August 31, 2011

Posted by John

Tagged gems and logging

Older: Counters Everywhere, Part 2

Newer: Creating an API

Stupid Simple Debugging

There are all kinds of fancy debugging tools out there, but personally, I get the most mileage out of good old puts statements.

When I started with Ruby, several years ago, I used puts like this to debug:

puts account.inspect

The problem with this is two fold. First, if you have a few puts statements, you don’t know which one is actually which object. This always led me to doing something like this:

puts "account: #{account.inspect}"

Second, depending on whether you are just in Ruby or running an app through a web server, puts is sometimes swallowed. This led me to often times do something like this when using Rails:

Rails.logger.debug "account: #{account.inspect}"

Now, not only do I have to think about which method to use to debug something, I also have to think about where the output will be sent so I can watch for it.

Enter Log Buddy

Then, one fateful afternoon, I stumbled across log buddy (gem install log_buddy). In every project, whether it be a library, Rails app, or Sinatra app, one of the first gems I throw in my Gemfile is log_buddy.

Once you have the gem installed, you can tell log buddy where your log file is and whether or not to actually log like so:

  :logger   => Gauges.logger,
  :disabled => Gauges.production?,

Simply provide log buddy with a logger and tell it if you want it to be silenced in a given situation or environment and you get some nice bang for your buck.

One Method, One Character

First, log buddy adds a nice and short method named d. d is 4X shorter than puts, so right off the bat you get some productivity gains. The d method takes any argument and calls inspect on it. Short and sweet.

d account # will puts account.inspect
d 'Some message' # will puts "Some message"

The cool part is that on top of printing the inspected object to stdout, it also logs it to the logger provided in in LogBuddy.init. No more thinking about which method to use or where output will be. One method, output is sent to multiple places.

This is nice, but it won’t win you any new friends. Where log buddy gets really cool, is when you pass it a block.

d { account } # puts and logs account = <Account ...>

Again, one method, output to stdout and your log file, but when you use a block, it does magic to print out the variable name and that inspected value. You can also pass in several objects, separating them with semi-colons.

d { account; account.creator; current_user }

This gives you each variable on its own line with the name and inspected value. Nothing fancy, but log buddy has saved me a lot of time over the past year. I figured it was time I send it some love.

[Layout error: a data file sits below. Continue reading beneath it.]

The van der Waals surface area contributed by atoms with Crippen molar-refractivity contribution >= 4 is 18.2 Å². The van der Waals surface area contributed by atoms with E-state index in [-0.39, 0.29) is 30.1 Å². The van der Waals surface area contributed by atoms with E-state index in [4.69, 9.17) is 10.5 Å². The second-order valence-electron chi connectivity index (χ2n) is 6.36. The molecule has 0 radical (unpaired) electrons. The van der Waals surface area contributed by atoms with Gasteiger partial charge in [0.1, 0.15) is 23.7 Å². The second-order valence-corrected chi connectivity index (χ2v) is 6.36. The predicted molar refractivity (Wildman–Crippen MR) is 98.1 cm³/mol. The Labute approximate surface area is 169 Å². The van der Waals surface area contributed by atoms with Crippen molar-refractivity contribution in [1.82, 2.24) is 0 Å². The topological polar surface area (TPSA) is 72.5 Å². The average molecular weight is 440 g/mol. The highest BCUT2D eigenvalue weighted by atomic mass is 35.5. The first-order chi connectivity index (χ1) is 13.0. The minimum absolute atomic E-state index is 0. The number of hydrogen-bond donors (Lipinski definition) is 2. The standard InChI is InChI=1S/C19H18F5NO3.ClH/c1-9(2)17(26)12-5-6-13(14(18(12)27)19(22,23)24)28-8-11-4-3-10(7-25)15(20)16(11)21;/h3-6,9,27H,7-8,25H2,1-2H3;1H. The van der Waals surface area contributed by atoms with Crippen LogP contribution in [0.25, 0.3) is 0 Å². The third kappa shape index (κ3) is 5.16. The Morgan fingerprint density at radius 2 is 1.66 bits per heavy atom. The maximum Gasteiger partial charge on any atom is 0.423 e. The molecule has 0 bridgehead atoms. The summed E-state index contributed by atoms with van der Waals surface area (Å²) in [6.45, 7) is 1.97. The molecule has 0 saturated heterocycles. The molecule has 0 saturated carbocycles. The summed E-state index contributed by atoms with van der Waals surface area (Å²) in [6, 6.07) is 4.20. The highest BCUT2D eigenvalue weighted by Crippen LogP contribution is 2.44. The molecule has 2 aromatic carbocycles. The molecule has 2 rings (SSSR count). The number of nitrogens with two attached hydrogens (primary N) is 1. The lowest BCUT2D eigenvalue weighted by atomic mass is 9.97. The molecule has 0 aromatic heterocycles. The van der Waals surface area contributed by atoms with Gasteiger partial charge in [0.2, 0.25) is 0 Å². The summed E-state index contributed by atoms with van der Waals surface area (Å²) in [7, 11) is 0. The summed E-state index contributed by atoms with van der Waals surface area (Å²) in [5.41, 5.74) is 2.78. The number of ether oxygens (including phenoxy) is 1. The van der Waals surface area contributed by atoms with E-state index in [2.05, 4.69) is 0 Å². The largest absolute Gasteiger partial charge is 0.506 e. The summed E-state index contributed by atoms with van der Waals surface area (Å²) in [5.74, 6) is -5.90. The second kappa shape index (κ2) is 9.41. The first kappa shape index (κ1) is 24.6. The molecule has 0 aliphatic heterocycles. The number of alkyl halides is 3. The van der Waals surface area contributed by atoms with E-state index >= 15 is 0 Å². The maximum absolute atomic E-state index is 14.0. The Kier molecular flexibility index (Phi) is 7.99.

1. Log_buddy automagically getting its own line with the name and inspected value is going to be a huge time saver. Beautiful. Thank you John!

  2. No link to the code on github ?!? That’s the most important part!

  3. LogBuddy is great. It does have limitations, though. If memory serves, it finds the name of what it’s displaying by opening the source file and parsing its own call. Pretty cool. However, that means you can’t put two calls on one line, or one call on multiple lines. Not a big deal, I imagine.

    d is not a good method name – just try grepping for it. My own tool started off as l, then became ll, then (when Rails started using that), lll. And that’s where it stands today (gem install lll).

    lll doesn’t require any initialization. It just automatically logs to the Rails log (if there is one), it does its puts’ing in reverse video, and has a couple of other small benefits. You call it with lll {’account’} (which is a good candidate for an editor macro).

  4. what about `p account` ?

  5. James sadler James sadler

    Sep 02, 2011

    You should be able to avoid the source file parsing by looking at the bindings of the current scope (Kernel#binding).

  6. Is it possible to make log_buddy use awesome_print style output? #inspect is grim once you get used to awesome_print and its indentation and unravelling of complex data structures :-)

  7. @Peter – I’m sure it is. Probably would just need to add an option for what method to be called instead of doing inspect. Please do investigate… :D

  8. @mark:

    Please use grep properly: grep -nr ‘\bd\b’ lib

  9. @ryan: I think it’s easier to grep for a unique term. I also label lll’s output with ‘lll’ so it’s easy to find in log files or in the terminal window. But point taken.

  10. @james: I don’t see how Kernel.binding would help you determine the text of the expression.

    @john, @peter: Another alternative is to use pretty_inspect instead of inspect. pretty_inspect is in the standard library.

  11. Awesome John, had been thinking about building this exact functionality today. Thanks for saving the time.

  12. Thanks for the writeup, John. Although LogBuddy hasn’t been touched in quite awhile, we still use it in all our recent Rails / Ruby apps at Relevance. Patches and pull requests are welcome…

  13. Thanks for sharing this.
    @john: please tell us which one do you prefer log_buddy or awesome_print?..your suggestion would be helpful.

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Authored by John Nunemaker (Noo-neh-maker), a programmer who has fallen deeply in love with Ruby. Learn More.


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